The Fulton County YMCA has filed a 10-page report with the Gloversville Planning Board that seeks to justify adding 30 new beds to the YMCA’s downtown facility.
Planning Board members considered the Y’s application Feb. 5, but sent it back for additional information including how the business district will be affected by expanding YMCA housing to about 53 beds. The application, augmented by the information in the 10-page report, will be reconsidered by the board at its March 4 meeting.
Critics term the proposed $3.5 million project “homeless housing,” and contend it will contribute to the deterioration of the city.
YMCA Executive Director Steven Serge has argued the housing is needed. He said last week that the YMCA had all the data on file from its successful grant application for $3.5 million in state housing funding. When the YMCA moves its recreational facilities to its new Harrison Street site this summer, Serge has said, work would begin on the East Fulton Street facility.
The report mentions that while the housing project would be planned in conjunction with a variety of local agencies, there is no data available on the demographics of homeless individuals and families in Gloversville.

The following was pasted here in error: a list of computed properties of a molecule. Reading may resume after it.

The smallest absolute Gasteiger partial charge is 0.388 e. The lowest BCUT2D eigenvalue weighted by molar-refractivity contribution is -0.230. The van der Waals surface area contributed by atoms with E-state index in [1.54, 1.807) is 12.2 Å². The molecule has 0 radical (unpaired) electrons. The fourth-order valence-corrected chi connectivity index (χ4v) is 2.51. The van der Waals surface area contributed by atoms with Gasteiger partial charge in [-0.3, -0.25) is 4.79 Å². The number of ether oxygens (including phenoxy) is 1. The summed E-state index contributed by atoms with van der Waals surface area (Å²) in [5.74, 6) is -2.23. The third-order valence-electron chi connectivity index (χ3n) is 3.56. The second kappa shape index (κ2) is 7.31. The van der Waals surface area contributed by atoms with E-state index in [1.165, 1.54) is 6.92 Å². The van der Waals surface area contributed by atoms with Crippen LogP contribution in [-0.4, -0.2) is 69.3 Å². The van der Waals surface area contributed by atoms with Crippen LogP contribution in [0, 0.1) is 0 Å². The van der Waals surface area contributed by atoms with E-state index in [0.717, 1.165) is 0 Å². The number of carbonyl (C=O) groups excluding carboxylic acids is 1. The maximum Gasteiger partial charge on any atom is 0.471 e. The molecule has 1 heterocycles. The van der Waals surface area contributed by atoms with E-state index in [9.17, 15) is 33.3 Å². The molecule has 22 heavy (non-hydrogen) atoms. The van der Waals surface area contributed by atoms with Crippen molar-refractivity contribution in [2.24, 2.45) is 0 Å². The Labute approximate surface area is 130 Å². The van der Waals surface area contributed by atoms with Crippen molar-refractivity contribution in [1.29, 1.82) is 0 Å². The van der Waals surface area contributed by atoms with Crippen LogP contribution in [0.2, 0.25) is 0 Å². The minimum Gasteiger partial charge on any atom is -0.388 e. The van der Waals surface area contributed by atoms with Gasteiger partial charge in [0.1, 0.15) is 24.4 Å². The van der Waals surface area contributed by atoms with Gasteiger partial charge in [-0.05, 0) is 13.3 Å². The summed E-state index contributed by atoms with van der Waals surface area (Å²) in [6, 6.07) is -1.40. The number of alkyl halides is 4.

The YMCA seeks to fill that gap in the report by citing the waiting lists kept by the Gloversville Housing Authority for its elderly and Section 8 housing programs. Recently, according to the YMCA’s information, the GHA had a waiting list of 117 people for its elderly housing and 189 families for its Section 8 program.
The Planning Board asked what agencies would provide services to the new YMCA tenants. The report lists the YMCA itself, as well as Fulton County Department of Social Services, Fulmont Community Action Program, Fulton County Alcoholism Clinic and the Alcoholism and Substance Abuse Council, Fulton County Mental Health Services, Bridge Program, Family Counseling Center and the YWCA.
In a description of the project, the YMCA said in the report it “is not an emergency shelter. It is a hybrid between transitional and permanent housing. It is permanent housing in that there is no limit imposed on the length of stay by residents. In fact, some of the current residents have lived at the YMCA for years,” the report said. The report speculates that a number of the residents, as they obtain jobs, may seek other housing.
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Categories: Schenectady County